Brasil No Olhar de William James

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Harvard University, David Rockefeller Center for Latin American Studies, 2006 - Biography & Autobiography - 230 pages
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In 1865, twenty-three-year-old William James began his studies at the Harvard Medical School. When he learned that one of his most esteemed professors, Louis Agassiz, then director of the recently established Museum of Comparative Zoology, was preparing a research expedition to Brazil, James offered his services as a voluntary collector. Over the course of a year, James kept a diary, wrote letters to his family, and sketched the plants, animals, and people he observed. During this journey, James spent time primarily in Rio de Janeiro, Belem, and Manaus, and along the rivers and tributaries of the Amazon Basin.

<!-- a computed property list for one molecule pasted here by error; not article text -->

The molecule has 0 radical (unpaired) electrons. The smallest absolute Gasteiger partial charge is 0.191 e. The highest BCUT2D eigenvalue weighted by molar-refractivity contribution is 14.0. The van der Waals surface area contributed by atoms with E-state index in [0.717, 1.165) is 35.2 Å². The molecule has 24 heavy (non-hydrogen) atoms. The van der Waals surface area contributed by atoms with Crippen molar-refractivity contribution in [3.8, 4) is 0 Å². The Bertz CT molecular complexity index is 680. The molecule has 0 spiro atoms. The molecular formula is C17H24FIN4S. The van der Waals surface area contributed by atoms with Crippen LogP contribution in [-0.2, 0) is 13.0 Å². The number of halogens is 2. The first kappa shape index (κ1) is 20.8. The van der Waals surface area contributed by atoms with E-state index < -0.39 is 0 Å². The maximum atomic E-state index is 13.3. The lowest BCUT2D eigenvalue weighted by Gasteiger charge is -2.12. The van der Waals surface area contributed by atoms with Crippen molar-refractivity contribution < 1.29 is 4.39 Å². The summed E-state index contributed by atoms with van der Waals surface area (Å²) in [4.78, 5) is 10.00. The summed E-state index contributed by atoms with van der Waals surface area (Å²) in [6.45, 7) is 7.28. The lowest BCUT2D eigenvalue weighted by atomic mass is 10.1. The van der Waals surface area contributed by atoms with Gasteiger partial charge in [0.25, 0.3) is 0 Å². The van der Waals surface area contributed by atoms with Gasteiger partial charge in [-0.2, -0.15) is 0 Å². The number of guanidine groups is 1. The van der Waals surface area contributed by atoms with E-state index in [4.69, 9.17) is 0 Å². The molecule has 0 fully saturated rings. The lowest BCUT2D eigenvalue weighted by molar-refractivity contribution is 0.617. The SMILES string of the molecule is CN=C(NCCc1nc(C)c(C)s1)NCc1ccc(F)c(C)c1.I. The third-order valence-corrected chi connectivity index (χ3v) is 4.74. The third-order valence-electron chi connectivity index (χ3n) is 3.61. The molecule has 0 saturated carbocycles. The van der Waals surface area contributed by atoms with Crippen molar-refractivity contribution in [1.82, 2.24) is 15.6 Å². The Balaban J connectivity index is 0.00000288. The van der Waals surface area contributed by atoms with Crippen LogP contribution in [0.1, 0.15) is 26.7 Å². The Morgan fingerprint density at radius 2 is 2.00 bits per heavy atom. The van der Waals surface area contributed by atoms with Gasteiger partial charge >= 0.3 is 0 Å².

This volume is a critical, bilingual (English-Portuguese) edition of William James's diaries and letters and also includes reproductions of his drawings. This original material belongs to the Houghton Archives at Harvard University and is of great interest to both William James scholars and Brazilian studies experts.

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List of Illustrations
Notes on the Establishment of the Text
Brazilian Diary

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About the author (2006)

William James was the son of the philosopher Henry James and brother of the novelist Henry James.

Maria Helena Machado is Professor of History at the University of University of São Paulo.

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